It came as a shock to me last summer to realize that I had written an entire book about American usage and barely mentioned that most famous (and slimmest) of American usage guides, The Elements of Style. I’d touched on it once, but only to quote E.B. White on feeling over his head in writing about English grammar. He wrote by ear, he said, without “any exact notion of what is taking place under the hood.” And when I compiled a list of useful books as an appendix I somehow left off Strunk and White. What was I going to say when someone asked, as someone inevitably would, “What about Strunk and White?” That I’d forgotten? Or that The Elements of Style had served several generations and now it was my turn? “I’d rethink that if I were you,” a friend said.
In the years since 1979, when the third edition of The Elements of Style was issued (the last to be revised by Mr. White), critics have been swatting at the little book like a piñata. In 1991, Craig Seligman, a friend and former colleague at the New Yorker who went on to become a fearless book critic, published in the Threepenny Review a reassessment of White that was quite contrarian. While researching my book, I plucked from a library shelf in Queens a volume called Spunk & Bite, published in 2007, whose author, Arthur Plotnick, thundered that we had all been “E. B. Whitewashed” and that the older book was not just out of date but “geriatric.” As if that were not unkind enough, the linguist Geoffrey K. Pullum marked the 50th anniversary of The Elements of Style, in 2008, with a blog post titled “50 Years of Stupid Grammar Advice.”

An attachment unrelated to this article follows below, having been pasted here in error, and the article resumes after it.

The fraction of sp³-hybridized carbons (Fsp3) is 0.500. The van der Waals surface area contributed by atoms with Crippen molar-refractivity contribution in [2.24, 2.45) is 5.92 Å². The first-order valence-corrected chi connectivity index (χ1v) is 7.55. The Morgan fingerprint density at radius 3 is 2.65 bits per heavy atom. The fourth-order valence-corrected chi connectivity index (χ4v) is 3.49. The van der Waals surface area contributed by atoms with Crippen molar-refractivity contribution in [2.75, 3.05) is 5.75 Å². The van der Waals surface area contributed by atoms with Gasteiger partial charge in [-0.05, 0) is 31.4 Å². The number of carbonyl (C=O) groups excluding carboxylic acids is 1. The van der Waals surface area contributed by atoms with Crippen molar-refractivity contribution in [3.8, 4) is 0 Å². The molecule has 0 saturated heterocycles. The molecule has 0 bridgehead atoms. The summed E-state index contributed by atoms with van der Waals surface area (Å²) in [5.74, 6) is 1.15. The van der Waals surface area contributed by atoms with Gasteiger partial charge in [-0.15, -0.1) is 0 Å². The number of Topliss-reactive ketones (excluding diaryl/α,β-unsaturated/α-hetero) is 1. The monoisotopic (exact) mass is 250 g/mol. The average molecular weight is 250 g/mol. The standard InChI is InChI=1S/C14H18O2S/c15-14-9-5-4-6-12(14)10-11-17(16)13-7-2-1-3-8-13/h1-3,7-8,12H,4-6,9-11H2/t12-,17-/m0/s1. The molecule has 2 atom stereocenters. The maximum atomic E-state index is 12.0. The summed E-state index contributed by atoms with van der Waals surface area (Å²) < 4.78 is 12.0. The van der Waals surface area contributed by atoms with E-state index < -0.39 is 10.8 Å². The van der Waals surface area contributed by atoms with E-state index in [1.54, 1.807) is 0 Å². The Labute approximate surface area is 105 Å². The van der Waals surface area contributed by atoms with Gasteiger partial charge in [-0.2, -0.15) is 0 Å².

As it turned out, it was still possible to add Strunk and White to the list of useful books, if I wanted to. But did I want to? Had I perhaps been unconsciously persuaded by some of the bunk and spite? What was the idea of this appendix, anyway? Was I giving the reader a to-do list? Or was this list of books intended as an homage to those who had gone before, acknowledging that I couldn’t have written my book without them? In merchandising, I’ve learned, you never reveal your sources. In writing, you damn well better, because otherwise your sources will reveal themselves. Paging through Strunk and White—carefully, because my vintage paperback is split along the spine—I realized that the reason I hadn’t felt compelled to cite the book was that I had so thoroughly internalized it. The use of apostrophes following a sibilant, the loyalty to the serial comma, the instinct to “place the emphatic words of a sentence at the end”—this was advice I had been following tranquilly ever since I can remember. Strunk and White had imprinted on me like a mother duck.
So was I going to leave it behind or was I going to take it forward? Is it still useful? Absolutely—especially to the young, though it itself is old. It’s also a publishing phenomenon; its history was recapped a few years ago in Stylized, by Mark Garvey. It was updated in 2000, given fresh examples, including more from women writers, and a revisionist sensitivity to gender. The year 2018 will mark the 100th anniversary of Prof. William Strunk’s original document, printed privately for his composition students at Cornell in 1918. The voice endures, strong and calm, as full of humor as it is of wisdom. It continues to make people argue. I think I’ll keep it. After all, I should be so lucky as to write a book that sticks around for 100 years.